On Friday at 8:30 a.m., the Bureau of Labor Statistics will release the November unemployment figures. Like many other economic statistics and poll numbers, their impact on 2012 may now seem theoretical or hypothetical. But with the general election less than 12 months away, they are becoming more and more relevant.
Economists expect the November jobless rate to be around the same 9.0 percent rate it was in October, which was down one tick from 9.1 percent in the three previous months. Unemployment had been 8.9 percent in February and 8.8 percent in March. Otherwise, it has been 9.0 percent or higher since May of 2009, topping out at 10.1 percent in October 2009. Not so closely watched but more politically telling will be the U-6 rate. This is a measurement that adds the unemployment rate with the percentage of people working part-time but seeking full-time work, along with those who have given up looking all together. For October, the U-6 rate was 16.2 percent, down three-tenths of a point from 16.5 percent in September.
It’s highly unlikely, indeed unrealistic, for Democrats to expect a replay of the 1981-84 Reagan economy, where unemployment peaked at 10.8 percent in November 1982. That coincided with an ugly midterm election. The jobless rate dropped to 8.5 percent by November 1983. It was on its way down to 7.4 percent in October 1984, the month before Reagan’s reelection. It reached 7.2 percent in November. The Federal Reserve Board last week released the minutes of its Nov. 1-2 meeting, along with the forecasts for the Fed board members and presidents of the regional Federal Reserve banks. Among all board members and regional presidents, the range of jobless forecasts for the fourth quarter of next year (the time of the election) was 8.1 percent to 8.9 percent. The central tendency, which drops out the forecasts for the three most optimistic and the three most pessimistic, resulted in a range of 8.5 percent to 8.7 percent. If the most optimistic of the Fed officials’ forecasts turn out to be prescient, it’s easier to see how Obama gets reelected. It will still be a challenge but will be considerably more plausible than if the pessimists turn out to be right and the jobless rate is little better than the current 9.0 percent.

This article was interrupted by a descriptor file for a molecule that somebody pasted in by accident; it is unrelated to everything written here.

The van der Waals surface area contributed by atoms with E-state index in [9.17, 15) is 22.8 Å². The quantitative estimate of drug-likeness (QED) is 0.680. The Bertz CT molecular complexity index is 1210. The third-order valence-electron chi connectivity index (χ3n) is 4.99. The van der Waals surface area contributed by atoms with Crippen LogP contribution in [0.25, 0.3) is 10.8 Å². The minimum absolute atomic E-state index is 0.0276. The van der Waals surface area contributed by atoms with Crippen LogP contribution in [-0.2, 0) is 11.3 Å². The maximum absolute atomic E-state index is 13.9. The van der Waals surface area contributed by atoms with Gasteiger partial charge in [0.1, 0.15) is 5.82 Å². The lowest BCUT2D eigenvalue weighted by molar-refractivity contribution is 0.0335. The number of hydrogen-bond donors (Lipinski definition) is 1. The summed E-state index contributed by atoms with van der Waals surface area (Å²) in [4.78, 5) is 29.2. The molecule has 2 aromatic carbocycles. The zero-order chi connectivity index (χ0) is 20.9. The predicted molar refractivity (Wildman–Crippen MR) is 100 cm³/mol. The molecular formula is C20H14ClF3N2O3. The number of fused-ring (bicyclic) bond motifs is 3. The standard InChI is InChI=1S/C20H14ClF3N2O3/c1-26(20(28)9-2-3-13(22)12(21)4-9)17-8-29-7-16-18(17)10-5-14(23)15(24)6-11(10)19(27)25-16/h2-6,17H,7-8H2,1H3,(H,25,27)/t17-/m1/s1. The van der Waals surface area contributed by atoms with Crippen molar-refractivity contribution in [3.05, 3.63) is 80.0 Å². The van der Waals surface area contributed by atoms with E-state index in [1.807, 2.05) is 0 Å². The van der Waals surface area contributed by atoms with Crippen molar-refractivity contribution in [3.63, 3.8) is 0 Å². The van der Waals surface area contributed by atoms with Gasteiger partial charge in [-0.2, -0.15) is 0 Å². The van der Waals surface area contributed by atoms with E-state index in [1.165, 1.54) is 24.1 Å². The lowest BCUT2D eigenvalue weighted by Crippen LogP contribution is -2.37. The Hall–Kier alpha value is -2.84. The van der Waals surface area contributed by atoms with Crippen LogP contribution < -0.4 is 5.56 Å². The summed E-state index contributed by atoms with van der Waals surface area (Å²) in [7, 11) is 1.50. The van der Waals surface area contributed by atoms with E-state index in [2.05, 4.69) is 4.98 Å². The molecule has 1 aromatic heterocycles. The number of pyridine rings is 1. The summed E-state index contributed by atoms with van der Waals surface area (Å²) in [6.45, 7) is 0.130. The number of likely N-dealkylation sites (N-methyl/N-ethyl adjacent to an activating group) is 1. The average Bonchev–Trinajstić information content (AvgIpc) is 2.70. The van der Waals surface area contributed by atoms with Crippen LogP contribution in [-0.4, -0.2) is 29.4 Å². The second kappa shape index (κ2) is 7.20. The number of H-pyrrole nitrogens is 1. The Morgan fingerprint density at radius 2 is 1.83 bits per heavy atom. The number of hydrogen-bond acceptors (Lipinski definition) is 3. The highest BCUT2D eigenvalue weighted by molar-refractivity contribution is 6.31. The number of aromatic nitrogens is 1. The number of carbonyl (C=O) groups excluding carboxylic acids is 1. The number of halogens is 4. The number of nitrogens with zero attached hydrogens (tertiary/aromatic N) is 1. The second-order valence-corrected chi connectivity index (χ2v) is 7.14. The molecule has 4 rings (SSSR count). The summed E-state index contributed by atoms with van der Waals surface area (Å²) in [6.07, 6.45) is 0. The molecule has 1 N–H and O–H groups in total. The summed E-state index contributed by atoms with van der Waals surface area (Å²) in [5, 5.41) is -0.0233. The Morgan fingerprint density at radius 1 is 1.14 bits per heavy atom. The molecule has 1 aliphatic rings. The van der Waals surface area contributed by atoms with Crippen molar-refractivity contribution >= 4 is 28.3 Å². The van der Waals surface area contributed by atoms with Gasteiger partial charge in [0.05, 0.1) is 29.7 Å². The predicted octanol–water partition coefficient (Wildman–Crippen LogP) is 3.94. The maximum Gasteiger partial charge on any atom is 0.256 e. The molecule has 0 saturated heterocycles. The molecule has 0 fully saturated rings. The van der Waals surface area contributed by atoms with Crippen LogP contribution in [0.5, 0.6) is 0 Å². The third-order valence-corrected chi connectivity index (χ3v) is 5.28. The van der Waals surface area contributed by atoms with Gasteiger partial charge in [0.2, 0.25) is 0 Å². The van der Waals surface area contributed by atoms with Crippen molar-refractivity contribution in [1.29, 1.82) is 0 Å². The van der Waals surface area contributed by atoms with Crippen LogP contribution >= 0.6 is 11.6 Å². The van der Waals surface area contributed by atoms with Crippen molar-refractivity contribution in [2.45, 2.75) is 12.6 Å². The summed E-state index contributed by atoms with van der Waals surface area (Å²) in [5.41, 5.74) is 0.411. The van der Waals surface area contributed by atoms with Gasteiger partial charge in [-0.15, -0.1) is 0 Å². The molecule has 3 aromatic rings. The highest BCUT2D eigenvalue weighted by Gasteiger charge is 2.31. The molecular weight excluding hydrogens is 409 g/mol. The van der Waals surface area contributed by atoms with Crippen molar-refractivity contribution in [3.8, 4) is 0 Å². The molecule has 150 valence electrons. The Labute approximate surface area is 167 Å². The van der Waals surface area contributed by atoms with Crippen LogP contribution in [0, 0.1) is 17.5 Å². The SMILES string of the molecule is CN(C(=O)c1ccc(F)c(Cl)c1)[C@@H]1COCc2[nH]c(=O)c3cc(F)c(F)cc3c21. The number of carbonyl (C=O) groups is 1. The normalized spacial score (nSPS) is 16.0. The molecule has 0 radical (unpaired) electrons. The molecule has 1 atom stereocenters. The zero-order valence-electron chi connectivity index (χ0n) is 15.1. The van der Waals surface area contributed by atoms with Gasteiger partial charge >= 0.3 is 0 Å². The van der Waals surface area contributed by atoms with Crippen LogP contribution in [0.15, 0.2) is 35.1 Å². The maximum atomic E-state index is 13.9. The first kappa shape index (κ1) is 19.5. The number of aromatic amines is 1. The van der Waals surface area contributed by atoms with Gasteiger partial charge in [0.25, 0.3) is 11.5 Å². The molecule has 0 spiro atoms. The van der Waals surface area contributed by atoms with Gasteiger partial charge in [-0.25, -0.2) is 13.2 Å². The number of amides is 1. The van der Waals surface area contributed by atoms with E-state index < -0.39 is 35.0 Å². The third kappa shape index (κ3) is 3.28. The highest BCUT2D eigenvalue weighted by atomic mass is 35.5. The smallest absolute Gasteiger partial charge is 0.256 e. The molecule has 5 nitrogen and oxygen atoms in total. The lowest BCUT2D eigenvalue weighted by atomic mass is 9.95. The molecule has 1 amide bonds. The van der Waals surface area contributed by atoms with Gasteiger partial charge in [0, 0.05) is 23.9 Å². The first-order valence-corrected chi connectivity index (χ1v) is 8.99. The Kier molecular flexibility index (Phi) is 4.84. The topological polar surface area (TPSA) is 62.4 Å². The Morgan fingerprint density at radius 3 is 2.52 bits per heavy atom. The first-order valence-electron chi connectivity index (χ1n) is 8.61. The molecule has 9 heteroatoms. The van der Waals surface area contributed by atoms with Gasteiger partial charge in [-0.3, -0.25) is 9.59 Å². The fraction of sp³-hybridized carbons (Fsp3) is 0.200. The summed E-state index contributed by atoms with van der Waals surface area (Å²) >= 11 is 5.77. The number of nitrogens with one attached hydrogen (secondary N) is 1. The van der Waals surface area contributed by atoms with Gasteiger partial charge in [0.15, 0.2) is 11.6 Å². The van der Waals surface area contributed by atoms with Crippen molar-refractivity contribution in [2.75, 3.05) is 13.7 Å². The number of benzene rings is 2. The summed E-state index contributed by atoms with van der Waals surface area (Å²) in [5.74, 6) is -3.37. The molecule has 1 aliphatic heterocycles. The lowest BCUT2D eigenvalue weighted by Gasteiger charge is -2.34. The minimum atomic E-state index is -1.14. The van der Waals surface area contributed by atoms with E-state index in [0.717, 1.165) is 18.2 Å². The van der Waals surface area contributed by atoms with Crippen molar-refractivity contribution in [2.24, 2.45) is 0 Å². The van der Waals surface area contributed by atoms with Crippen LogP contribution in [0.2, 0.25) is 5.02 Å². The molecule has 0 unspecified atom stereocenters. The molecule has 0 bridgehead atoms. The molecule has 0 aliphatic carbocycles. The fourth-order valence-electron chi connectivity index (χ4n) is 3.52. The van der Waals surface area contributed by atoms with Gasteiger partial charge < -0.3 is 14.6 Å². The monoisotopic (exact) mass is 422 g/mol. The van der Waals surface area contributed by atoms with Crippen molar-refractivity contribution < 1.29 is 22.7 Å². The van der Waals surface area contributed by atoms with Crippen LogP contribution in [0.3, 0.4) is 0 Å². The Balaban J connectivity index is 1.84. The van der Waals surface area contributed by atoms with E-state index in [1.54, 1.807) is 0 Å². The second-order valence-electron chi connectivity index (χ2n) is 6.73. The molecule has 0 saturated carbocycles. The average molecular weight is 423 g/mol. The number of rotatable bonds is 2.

In terms of presidential job approval, Obama’s Gallup weekly approval ratings have ranged between 40 percent and 45 percent since his 46 percent during the week of July 4-10. The last time his weekly Gallup approval measured 48 percent or more was May 30-June 5, when he reached 50 percent. That 48 percent to 50 percent could potentially be an important tipping point. Going into Election Day, Presidents George H.W. Bush and Jimmy Carter had Gallup approvals of 34 percent and 37 percent, respectively. Those above that range were Presidents Clinton (54 percent), Reagan (58 percent), Nixon (59 percent), and Eisenhower (68 percent). Most interestingly, the only other post-World War II elected incumbent seeking reelection, George W. Bush, had a final preelection Gallup approval of 48 percent. He won narrowly, besting Sen. John Kerry, D-Mass., 51 percent to 48 percent in an election best remembered for exit polls on Election Day showing Kerry ahead. Obama scored weekly approvals of 50 percent or better in five weeks during the first half of this year and of 48 or 49 percent in seven more during that time, but none above 46 percent since the Fourth of July. While there is nothing necessarily magical about the percentages 48 or 49 or 50, it stands to reason that Obama’s chances of getting reelected are a lot better if his approval rating is at that level or higher.
That’s where those economic numbers and the poll standings come together. A presidential candidate who ran in part on hope had better have voters feeling some hope that the economy is getting better, or that their lives are either getting better or showing signs that they will get better soon. While most Americans don’t necessarily feel that things are hopeless right now, they don’t see many signs that should make them feel hopeful any time soon.
For Obama to have a realistic chance of winning, unemployment would need to drop by more than a couple of tenths of a percentage point. Economic (GDP) growth or consumer confidence would need to improve, and some of these metrics would need to move. This is entirely possible. The rising share nationally and in some key states of Latinos (who voted in 2008 for Obama, 67 percent to 31 percent) can be expected to help Democrats out some. But in lieu of some economic recovery, that kind of margin might not hold. All Democrats need to do is look back to 2004, when they only carried the Latino vote by nine points, 53 percent to 44 percent. Sure, scapegoating of the immigrant community by some Republicans has created some real scar tissue among Latino voters. But an 11.4 percent October unemployment rate among Hispanics can undo a lot of the excitement that existed in that community for Obama in 2008.
In short, while statistics are just numbers, they reflect a reality; they are a window into what is going on in voters’ lives and how they look at things. In other words, these numbers matter.
This article appears in the Nov. 29, 2011, edition of National Journal Daily.